Buy-Only Rebalancing

Safer investments for lowering risk


The Human Factor

The "Buckets"

Increasing Risk

Decreasing Risk

This section discusses ways to reduce the risk associated with the basic plan. In reducing risk we trade the potential for larger profits for increased security.

Decreasing risk is not a necessary part of Buy-Only Rebalancing if there is no intention of ever spending the money that's invested. Otherwise, all the funds would ideally be in low-risk investments by the time the money is needed. Decreasing risk over time can accomplish the transition away from riskier investments.

When to decrease risk

A fun reason to decrease risk might be "taking profits" after a risky investment has increased in value. For example, a selected stock might take off in a bull market, and you might notice that the ratios at reuters.com look pretty bad. It might be a good time to sell the shares while they're worth a lot, investing the cash somewhere relatively safe.

Another reason to decrease the risk might be to affect a transition away from the moderate risk of investments like AAA-grade corporate bond ETFs (e.g. LQD) and whole-market ETFs (e.g. IWV). An easy way to start the transition would be to begin investing dividends in lower-risk investments.

Inflation-vulnerable low-risk investments

Besides risks like death, war, disability, and other life-changing events, the biggest risk to invested funds is an attack on the value of the funds. Inflation is rarely mentioned by financial advisors but often mentioned by Market Wizards who have accumulated wealth through trading.

There are great low-risk investments that are subject to the risk of inflation but should nevertheless be considered.

When bonds are discussed, an important point should be kept in mind: buying and selling bonds is risky business because of interest rate risk. If interest rates in general increase, your bond loses value on the open market. Avoiding the open market makes interest rate risk a moot issue. By holding bonds until maturity you avoid selling them in the open market. Of course, that means planning. You have to choose bonds with a maturity that fits your plans.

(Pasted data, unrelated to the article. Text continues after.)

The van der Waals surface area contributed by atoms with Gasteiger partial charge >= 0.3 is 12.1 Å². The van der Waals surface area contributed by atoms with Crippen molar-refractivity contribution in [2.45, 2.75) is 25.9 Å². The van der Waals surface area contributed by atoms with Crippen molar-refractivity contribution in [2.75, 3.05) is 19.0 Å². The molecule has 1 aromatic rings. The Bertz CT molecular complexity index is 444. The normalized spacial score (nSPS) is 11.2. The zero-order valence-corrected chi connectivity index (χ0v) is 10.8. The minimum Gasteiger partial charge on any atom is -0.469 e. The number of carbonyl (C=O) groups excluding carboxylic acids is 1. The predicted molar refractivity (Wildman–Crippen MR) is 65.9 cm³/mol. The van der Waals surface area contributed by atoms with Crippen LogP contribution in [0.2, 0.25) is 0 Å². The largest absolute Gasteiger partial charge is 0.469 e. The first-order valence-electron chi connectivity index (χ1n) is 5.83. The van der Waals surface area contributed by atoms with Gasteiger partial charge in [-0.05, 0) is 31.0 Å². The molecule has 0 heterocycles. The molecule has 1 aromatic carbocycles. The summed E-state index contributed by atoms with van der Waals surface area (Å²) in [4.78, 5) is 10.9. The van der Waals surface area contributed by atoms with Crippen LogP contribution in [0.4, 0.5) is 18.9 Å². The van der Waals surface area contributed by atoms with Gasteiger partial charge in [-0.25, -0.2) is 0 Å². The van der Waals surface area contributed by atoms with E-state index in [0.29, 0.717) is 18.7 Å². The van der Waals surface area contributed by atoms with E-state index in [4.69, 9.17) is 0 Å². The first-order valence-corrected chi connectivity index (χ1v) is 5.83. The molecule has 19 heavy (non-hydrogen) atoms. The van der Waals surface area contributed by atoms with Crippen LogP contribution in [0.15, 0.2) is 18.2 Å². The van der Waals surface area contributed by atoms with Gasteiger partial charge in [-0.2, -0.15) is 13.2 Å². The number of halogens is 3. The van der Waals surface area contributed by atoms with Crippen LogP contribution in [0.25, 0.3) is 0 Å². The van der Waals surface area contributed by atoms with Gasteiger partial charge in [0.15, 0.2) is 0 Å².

If the value of the dollar goes down, though, none of the above investments will protect the real buying power of your funds. The ones below will.

Inflation-protected low-risk investments

The U.S. Government is a good place to lend your money if you want to make sure you get it back. They are so low risk that they don't have to pay very high interest rates, but they offer some investment choices with an inflation protection feature.

These investments protect not only your dollars but their ability to buy stuff, which is really the point.

Recently the Treasury Direct website has gotten a makeover, and I found it highly usable and convenient. There is one little thing: The security is unusual and a bit technical—You even have to look up codes in a little table on a card they send you. But it's probably worth it, even if that kind of thing bothers you.

Once you have your money in these investments, it's not safe (from alien invasions, etc.), but it's as safe as it gets.